BOGOTA (Reuters) - Gunmen shot at the convoy of a left-wing Colombian presidential candidate on Sunday but no one was injured, police said, raising tensions ahead of May elections that will center on how to end a five-decade war with guerrillas.
The convoy of Aida Avella of the Patriotic Union party came under fire when it was traveling on a highway in the oil-rich northeastern province of Arauca, where the left-wing FARC and ELN rebels have a heavy presence.
Also on Sunday, President Juan Manuel Santos, who will seek a second term in the May 25 election, said his personal e-mail had been hacked in what he said was a politically motivated act by people who engage in a “dirty war” to grab power.
The Patriotic Union was founded with rebel support in 1985, and around 5,000 members and supporters were assassinated in the years after its creation by right-wing paramilitary groups set up by vigilantes protecting wealthy landowners.
Avella, 65, has around 1 or 2 percent support among the electorate, according to a February poll which put Santos in the lead with 34.7 percent. Earlier this month Avella denounced death threats she said had been made against her.
“This act is an attack on the peace process in Colombia and the right to exercise political opposition. Without guarantees for the opposition there is no democracy,” said the head of the Patriotic Union, Omer Calderon.
Police did not say who may have been responsible. Santos said on Twitter that he had given orders for the candidate to be protected by whatever means necessary and for an investigation to be carried out.
The government-supplied armored car in which Avella was traveling with Carlos Lozano, a candidate for the Senate, was not hit, but another vehicle in the convoy had 14 bullet marks, the party said in a statement.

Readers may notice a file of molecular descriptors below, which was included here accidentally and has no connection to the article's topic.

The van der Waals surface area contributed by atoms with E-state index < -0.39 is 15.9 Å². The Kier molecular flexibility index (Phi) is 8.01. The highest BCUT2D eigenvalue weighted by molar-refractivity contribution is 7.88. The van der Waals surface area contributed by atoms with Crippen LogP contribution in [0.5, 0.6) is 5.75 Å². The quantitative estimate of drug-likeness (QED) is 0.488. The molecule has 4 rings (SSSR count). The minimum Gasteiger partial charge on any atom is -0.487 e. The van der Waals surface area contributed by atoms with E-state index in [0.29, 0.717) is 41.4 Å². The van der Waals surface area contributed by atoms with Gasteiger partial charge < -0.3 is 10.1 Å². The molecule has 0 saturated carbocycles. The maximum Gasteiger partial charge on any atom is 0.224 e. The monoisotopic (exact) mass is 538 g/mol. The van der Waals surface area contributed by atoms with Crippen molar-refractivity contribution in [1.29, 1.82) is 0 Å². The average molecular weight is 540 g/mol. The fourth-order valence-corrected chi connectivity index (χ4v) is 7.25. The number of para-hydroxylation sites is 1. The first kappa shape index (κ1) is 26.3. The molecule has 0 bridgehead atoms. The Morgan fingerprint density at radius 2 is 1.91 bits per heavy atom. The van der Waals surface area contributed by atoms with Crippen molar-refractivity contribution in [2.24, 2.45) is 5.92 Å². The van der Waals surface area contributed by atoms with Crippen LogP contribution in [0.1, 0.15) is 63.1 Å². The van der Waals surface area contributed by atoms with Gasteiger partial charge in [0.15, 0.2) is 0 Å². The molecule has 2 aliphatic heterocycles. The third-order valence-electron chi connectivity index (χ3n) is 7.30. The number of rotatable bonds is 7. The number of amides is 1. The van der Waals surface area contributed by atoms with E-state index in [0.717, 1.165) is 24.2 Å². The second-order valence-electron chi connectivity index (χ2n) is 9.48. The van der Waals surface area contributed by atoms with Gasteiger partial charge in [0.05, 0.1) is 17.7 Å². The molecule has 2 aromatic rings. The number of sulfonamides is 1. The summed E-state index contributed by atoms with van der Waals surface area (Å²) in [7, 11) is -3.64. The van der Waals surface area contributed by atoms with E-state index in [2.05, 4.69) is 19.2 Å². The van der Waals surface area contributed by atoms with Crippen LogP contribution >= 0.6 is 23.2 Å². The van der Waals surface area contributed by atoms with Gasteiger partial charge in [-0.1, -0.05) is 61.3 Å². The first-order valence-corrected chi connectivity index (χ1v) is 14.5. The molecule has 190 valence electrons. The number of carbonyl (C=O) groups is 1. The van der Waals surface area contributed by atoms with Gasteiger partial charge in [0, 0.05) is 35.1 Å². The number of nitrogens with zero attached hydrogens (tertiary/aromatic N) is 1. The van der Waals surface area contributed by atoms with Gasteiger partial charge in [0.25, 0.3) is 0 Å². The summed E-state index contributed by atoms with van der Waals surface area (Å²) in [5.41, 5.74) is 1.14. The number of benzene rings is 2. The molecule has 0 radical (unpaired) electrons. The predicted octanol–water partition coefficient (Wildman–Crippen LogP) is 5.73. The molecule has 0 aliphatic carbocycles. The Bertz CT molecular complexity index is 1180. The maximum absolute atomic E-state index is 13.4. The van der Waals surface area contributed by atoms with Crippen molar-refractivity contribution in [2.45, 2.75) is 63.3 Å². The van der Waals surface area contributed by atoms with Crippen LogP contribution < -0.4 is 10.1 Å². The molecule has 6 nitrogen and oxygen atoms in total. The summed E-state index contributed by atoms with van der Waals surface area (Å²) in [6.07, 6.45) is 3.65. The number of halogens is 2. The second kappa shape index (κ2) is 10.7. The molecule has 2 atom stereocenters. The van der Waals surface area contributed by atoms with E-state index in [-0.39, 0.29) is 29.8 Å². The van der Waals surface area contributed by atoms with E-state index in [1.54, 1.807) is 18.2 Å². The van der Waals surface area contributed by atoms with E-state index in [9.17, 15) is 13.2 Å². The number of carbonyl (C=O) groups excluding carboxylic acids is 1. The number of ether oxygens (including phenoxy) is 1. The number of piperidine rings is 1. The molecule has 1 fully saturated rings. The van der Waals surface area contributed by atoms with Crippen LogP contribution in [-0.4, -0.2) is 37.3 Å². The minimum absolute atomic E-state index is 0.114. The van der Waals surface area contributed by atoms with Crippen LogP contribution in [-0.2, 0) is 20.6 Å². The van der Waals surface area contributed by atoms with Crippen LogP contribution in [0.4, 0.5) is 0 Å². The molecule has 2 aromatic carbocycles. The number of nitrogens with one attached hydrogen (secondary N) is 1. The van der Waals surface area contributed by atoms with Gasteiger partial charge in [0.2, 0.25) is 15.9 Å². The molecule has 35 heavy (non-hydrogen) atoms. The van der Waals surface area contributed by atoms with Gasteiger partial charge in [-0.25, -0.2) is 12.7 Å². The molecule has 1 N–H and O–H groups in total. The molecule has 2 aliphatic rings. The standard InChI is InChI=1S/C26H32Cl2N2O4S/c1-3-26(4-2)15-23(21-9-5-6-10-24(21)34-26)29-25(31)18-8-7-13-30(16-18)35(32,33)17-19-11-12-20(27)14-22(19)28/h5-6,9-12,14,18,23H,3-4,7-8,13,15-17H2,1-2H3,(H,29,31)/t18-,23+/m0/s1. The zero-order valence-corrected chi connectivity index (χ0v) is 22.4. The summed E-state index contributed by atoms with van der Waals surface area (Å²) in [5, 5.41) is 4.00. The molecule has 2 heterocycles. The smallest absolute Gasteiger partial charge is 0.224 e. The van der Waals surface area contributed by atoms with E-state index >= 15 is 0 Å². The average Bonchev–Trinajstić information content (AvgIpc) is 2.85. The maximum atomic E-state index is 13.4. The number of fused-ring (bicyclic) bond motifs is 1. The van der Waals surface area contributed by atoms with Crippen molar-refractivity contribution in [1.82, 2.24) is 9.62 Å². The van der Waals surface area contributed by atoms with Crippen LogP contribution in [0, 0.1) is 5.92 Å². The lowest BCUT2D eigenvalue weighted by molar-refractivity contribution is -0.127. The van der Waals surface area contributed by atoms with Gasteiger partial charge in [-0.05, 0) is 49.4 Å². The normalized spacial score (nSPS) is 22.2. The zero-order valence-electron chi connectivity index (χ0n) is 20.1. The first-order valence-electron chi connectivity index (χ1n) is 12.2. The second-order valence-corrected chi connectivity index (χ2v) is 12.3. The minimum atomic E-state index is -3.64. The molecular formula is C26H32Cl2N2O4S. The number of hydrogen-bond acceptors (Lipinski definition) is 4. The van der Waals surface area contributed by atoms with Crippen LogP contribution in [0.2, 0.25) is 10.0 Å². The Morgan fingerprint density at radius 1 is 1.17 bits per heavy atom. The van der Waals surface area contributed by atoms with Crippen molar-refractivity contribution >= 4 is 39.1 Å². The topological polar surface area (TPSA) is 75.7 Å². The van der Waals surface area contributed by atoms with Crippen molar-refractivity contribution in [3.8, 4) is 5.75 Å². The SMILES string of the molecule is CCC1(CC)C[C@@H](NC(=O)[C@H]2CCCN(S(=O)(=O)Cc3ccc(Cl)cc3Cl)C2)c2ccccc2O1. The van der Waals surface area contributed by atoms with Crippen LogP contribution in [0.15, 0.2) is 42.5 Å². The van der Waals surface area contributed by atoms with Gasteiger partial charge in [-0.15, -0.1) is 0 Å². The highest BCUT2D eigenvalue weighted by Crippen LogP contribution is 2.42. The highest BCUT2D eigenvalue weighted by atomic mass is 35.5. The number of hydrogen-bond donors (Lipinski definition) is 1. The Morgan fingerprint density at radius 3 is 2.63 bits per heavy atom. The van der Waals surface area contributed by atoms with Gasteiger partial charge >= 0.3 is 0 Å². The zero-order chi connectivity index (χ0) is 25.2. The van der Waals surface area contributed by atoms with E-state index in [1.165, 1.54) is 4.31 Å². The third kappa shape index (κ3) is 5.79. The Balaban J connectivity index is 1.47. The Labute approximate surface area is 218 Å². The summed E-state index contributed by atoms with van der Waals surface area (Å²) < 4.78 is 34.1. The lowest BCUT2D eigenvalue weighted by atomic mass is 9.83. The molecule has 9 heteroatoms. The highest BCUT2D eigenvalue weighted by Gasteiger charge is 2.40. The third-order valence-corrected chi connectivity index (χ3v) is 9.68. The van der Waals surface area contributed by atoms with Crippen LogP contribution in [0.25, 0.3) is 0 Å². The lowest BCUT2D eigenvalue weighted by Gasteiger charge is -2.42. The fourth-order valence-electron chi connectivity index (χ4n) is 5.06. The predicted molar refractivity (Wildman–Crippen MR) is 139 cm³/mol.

Avella lived in exile for several years after surviving an attack in 1996 by paramilitaries who fired a rocket-propelled grenade at the vehicle she was traveling in on a highway crossing the capital city, Bogota.
Santos took the bold but controversial step of engaging in peace talks with the FARC in 2012 to end a five-decade conflict that has killed more than 200,000. Though many Colombians back the process, it has upset some voters and enraged right-wing politicians who reject negotiating with “terrorists”.
‘SERIOUS CRIMINAL ACT’
Santos said more than 1,000 of his personal e-mails had been illegally intercepted and the accounts of several family members had also been hacked. The center-right president called it a “serious criminal act” aimed at tarnishing his image during the election campaign.
The hacking “coincides with the start of the electoral campaign and suggests political motives which must be investigated to find and punish those responsible,” he said in a statement.
Without naming names, Santos said those who “persist in using a dirty war in their struggle for power” might leak his intercepted e-mails during the electoral campaign.
Earlier this month, news weekly Semana reported that rogue military intelligence members had spied on the text messages and e-mails of government negotiators at the peace talks in Cuba. The FARC said its delegates had also been spied on.
The same magazine published recordings a week ago of phone calls by senior members of the military which it said revealed some were receiving huge kickbacks on procurement contracts.
The head of the armed forces, General Leonardo Barrero, was dismissed last week after he was heard in one of the recordings making disparaging remarks about prosecutors in a phone call with an imprisoned officer they are investigating over links to extra-judicial killings by the military.
Defense Minister Juan Carlos Pinzon has announced the creation of an inter-ministerial commission to reinforce protection against cyber-espionage with assistance from experts from Spain, Britain, South Korea and Israel.
Writing by Peter Murphy; Editing by Mohammad Zargham